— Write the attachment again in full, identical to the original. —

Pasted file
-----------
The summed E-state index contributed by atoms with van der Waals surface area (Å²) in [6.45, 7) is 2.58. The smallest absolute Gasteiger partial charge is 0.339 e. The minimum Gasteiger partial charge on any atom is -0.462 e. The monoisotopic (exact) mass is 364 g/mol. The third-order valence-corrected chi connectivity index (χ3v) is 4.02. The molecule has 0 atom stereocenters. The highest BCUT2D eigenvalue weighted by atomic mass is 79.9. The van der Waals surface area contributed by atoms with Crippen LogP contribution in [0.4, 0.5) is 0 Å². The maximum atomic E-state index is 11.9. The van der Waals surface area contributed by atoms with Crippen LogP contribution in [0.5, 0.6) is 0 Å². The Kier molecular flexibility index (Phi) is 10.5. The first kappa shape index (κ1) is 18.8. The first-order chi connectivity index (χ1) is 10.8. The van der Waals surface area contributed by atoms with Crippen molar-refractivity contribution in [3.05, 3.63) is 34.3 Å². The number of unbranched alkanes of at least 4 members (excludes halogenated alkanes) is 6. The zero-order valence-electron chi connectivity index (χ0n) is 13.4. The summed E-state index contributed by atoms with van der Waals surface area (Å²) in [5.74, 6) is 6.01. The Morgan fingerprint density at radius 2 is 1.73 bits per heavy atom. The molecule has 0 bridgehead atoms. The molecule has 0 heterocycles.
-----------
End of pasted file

The summed E-state index contributed by atoms with van der Waals surface area (Å²) in [6.45, 7) is 2.58. The smallest absolute Gasteiger partial charge is 0.339 e. The minimum Gasteiger partial charge on any atom is -0.462 e. The monoisotopic (exact) mass is 364 g/mol. The third-order valence-corrected chi connectivity index (χ3v) is 4.02. The molecule has 0 atom stereocenters. The highest BCUT2D eigenvalue weighted by atomic mass is 79.9. The van der Waals surface area contributed by atoms with Crippen LogP contribution in [0.4, 0.5) is 0 Å². The maximum atomic E-state index is 11.9. The van der Waals surface area contributed by atoms with Crippen LogP contribution in [0.5, 0.6) is 0 Å². The Kier molecular flexibility index (Phi) is 10.5. The first kappa shape index (κ1) is 18.8. The first-order chi connectivity index (χ1) is 10.8. The van der Waals surface area contributed by atoms with Crippen molar-refractivity contribution in [3.05, 3.63) is 34.3 Å². The number of unbranched alkanes of at least 4 members (excludes halogenated alkanes) is 6. The zero-order valence-electron chi connectivity index (χ0n) is 13.4. The summed E-state index contributed by atoms with van der Waals surface area (Å²) in [5.74, 6) is 6.01. The Morgan fingerprint density at radius 2 is 1.73 bits per heavy atom. The molecule has 0 bridgehead atoms. The molecule has 0 heterocycles.